Bulk producers have traditionally done their sales within their industry. They knew their own customers well and aimed their marketing strategies at the companies they targeted for sales. This worked for them, and their markets grew with their reputations. These days, many people are doing work on their own and do not buy bulk products. Selling to these people requires new strategies in marketing and product packaging.
Bulk products such as gardening soils are shipped via truck to a landscaping company in the wholesale marketing scenario. The load of soil is dumped on the customer’s property and an invoice is delivered and paid. Packaging is not an issue here. Selling the same soil in the retail market requires the product to be bagged. Retail consumers want packages that can be easily moved by one person and transported from the store to home in their own vehicle. Attracting customers to buy the soil requires that the bagging be attractive and convince the consumer this is the best product they can buy.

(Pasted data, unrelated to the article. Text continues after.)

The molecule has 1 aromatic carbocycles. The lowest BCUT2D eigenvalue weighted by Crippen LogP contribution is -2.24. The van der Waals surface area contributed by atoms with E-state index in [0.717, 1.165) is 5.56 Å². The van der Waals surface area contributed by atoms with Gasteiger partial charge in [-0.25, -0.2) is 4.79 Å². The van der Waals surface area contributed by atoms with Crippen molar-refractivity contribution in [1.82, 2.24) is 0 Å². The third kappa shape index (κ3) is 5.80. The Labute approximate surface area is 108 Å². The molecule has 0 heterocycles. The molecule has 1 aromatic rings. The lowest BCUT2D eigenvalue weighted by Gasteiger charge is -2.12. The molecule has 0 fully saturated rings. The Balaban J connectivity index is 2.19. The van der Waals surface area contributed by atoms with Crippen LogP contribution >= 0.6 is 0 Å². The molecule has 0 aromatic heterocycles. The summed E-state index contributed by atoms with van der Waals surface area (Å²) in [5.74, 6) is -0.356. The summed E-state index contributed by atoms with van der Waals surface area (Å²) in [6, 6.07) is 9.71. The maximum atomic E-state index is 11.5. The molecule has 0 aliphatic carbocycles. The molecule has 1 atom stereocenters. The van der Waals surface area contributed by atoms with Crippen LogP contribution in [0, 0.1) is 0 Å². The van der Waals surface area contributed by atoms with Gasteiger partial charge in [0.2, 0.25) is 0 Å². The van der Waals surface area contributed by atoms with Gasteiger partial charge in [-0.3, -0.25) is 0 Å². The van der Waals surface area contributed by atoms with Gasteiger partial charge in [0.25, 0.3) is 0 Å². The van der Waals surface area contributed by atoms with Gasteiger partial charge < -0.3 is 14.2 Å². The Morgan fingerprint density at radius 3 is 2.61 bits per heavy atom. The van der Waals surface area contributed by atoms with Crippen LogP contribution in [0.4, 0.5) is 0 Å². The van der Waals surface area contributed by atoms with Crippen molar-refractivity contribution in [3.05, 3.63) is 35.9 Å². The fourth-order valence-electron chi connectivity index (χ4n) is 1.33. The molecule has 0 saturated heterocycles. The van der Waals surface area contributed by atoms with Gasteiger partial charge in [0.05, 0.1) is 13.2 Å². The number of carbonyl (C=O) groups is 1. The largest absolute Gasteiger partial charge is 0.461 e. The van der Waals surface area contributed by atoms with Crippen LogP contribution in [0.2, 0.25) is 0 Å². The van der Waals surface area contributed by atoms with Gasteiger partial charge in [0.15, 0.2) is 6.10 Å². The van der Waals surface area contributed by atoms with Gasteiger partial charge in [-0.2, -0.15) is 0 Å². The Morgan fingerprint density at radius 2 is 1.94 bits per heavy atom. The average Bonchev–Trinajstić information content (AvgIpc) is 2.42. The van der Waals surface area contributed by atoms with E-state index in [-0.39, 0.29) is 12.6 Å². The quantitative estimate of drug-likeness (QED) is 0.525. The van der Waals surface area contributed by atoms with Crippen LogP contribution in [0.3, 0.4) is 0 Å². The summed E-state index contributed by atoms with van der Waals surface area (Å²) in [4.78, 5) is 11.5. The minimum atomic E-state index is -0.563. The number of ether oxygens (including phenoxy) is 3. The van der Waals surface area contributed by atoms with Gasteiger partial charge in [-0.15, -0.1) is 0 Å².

Packaging designers work to making products look attractive and build the brand of the company selling their product. Bagging design is used to identify multiple products within a brand. They are designed to catch the eye of the consumer and keep them returning for more product. As a company begins to branch out more in the retail market, each product they sell must be identified by the consumer. Building trust and branding a line of products requires a cohesive marketing design and strategy.
The inclusion of retail markets to bulk requires bagging of the product. Many bulk companies do not have the personnel or equipment to do their own material bagging. Hiring a well-known contract bagging company in the local area is the best solution. The contract company loads the bulk material into the customer’s bags and seals them. Choosing a local company is best because it limits the cost of shipping product to the bagger and then to the local market.